- The Washington Times - Wednesday, March 24, 2004

Although Joe Gibbs’ first minicamp since returning to the Washington Redskins won’t feature a host of key veteran players, it will provide the coach an opportunity to evaluate both of his top quarterbacks.

Gibbs said yesterday that Patrick Ramsey has been cleared to participate in limited, individual drills at this weekend’s camp. Ramsey, who underwent foot surgery in December and since has been told he must compete with veteran Mark Brunell for the starting job, was not originally expected to resume football activities this soon.

“I think Patrick’s coming along much better than we thought,” Gibbs said. “He’s made great progress.”

Ramsey will be restricted to simple, individual drills and will not take snaps with the full offense as the club’s training staff tries to prevent him from aggravating his injured right foot. However, Brunell will participate fully and would seem to have an early advantage in Gibbs’ open competition.

Then again, considering the large number of his new teammates who won’t be practicing this weekend, Brunell may not have much opportunity to show Gibbs what he can do.

In addition to Ramsey, at least 10 key veterans will miss camp or be restricted to simple conditioning work. Wide receiver Laveranues Coles (toe), tackle Chris Samuels (shoulder), running back Trung Canidate (foot), center Larry Moore (foot) and nose tackle Brandon Noble (knee) are rehabilitating injuries and will not practice. Guard Derrick Dockery, wide receiver Darnerien McCants and defensive tackle Jermaine Haley are nursing shoulder injuries and may participate sparingly. Defensive end Renaldo Wynn and new punter Tom Tupa, meanwhile, will be attending the NFL Players’ Association annual meeting in Hawaii.

With a depleted roster, Gibbs’ first practice as Redskins coach in 12 years might not look like much.

“We may have to go at a slower pace,” he said. “We’re probably going to be real short at some positions, the skill positions in particular. So we’ll probably have to go easy.”

One player who is expected to be in uniform is linebacker LaVar Arrington. Arrington has filed a grievance with the league, claiming the Redskins shortchanged him $6.5million on the contract extension he signed in December, but he said he will not let it interfere with his football preparation.

“I expect LaVar [at minicamp],” Gibbs said. “I don’t think there’s anything there about him not participating. … It doesn’t affect football, so he’s going full speed ahead.”

Camp officially begins with practice Friday afternoon at Redskin Park, but perhaps the most important session will be tomorrow night when Gibbs conducts his first full team meeting.

Since his hiring in January, Gibbs has managed to speak with only about 20 percent of his players. Tomorrow night’s meeting will provide the coach with his first real opportunity to get his message across to his players, many of whom were teenagers the last time Gibbs coached in the NFL.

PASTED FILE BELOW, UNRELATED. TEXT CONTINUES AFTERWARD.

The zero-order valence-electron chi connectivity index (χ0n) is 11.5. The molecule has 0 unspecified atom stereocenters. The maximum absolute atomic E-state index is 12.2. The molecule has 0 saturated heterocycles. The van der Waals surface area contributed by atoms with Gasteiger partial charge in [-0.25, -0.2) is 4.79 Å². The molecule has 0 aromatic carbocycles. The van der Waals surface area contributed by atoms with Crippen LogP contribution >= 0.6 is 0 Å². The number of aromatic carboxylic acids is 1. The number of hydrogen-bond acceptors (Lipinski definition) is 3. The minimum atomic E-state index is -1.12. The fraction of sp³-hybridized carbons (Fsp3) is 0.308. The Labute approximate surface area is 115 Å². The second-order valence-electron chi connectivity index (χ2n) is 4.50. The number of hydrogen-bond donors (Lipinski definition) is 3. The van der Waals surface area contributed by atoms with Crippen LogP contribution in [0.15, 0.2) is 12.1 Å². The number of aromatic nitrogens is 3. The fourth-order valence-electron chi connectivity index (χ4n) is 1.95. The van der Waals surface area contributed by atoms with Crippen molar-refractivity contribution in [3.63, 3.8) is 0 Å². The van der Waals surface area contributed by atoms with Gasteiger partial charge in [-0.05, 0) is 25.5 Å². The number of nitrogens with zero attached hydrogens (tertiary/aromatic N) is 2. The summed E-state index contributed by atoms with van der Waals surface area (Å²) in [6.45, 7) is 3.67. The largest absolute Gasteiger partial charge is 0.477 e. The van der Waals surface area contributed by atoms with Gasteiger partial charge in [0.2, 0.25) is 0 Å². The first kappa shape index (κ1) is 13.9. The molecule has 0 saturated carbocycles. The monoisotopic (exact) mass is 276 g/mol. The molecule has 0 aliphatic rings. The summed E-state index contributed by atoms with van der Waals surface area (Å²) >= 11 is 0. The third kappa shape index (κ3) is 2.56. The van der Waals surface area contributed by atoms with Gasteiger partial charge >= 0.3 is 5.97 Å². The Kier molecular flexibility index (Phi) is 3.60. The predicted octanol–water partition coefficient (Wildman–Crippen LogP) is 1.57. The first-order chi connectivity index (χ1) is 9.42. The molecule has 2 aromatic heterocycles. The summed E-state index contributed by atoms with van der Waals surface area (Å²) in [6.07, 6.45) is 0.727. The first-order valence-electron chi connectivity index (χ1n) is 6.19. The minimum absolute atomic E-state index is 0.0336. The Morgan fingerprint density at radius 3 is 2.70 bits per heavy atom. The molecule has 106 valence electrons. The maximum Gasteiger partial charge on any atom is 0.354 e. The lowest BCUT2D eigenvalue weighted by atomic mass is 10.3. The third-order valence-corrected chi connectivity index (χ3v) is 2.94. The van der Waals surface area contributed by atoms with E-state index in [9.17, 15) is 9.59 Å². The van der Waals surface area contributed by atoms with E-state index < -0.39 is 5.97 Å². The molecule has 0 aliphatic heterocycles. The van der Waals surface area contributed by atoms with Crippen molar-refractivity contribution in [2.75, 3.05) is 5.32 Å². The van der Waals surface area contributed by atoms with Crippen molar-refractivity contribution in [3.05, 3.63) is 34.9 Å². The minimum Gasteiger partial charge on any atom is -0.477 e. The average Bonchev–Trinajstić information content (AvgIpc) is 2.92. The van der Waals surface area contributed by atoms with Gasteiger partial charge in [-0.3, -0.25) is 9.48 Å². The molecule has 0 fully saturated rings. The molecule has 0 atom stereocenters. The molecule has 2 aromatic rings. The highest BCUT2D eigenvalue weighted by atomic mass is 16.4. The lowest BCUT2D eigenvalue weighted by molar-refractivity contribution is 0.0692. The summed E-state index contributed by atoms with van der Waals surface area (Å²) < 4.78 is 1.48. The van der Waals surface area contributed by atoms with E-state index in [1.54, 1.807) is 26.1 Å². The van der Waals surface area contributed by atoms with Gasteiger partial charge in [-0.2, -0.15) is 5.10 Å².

Much has changed since 1992, but Gibbs believes some things remain the same, most notably the importance of veteran locker room leadership. He plans to speak directly about that point tomorrow night and hopes several team leaders emerge in due time.

“Everybody said to me you can’t establish a core group of players [in today’s NFL]. I don’t think that’s true,” Gibbs said. “I’ve done my homework on it, and I think you can. I’m going to tell them what I’m going to look for if somebody wants to be a core group Redskin and be a part of our group for a long time.”

Gibbs referred to the days when longtime Redskins like Art Monk and Joe Jacoby set the example for their teammates by attending all voluntary meetings and workouts and teaching younger players how to act as professionals.

“We’re going to try to go back and recreate all that, to find the guys that are Redskins,” he said.

As for this weekend’s practices, Gibbs plans to keep things simple and focus on the basics as the club begins its formal offseason program.

“We want to start teaching — on offense, defense and special teams,” he said. “When we start practice, it’s going to be special teams, because that’s a real core group of what we do. … This will be a real teaching thing.”

Notes — Linebacker Greg Favors, whom the Redskins had expressed some interest in acquiring, signed a three-year contract with the Jacksonville Jaguars yesterday. Favors visited Redskin Park this month, but the club never came close to signing him. …

Gibbs is contemplating how much of training camp he wants to make open to the public this summer. Camp will open at Redskin Park in late July, and although fans were allowed to attend every practice last year, Gibbs said he may close some sessions to the public.

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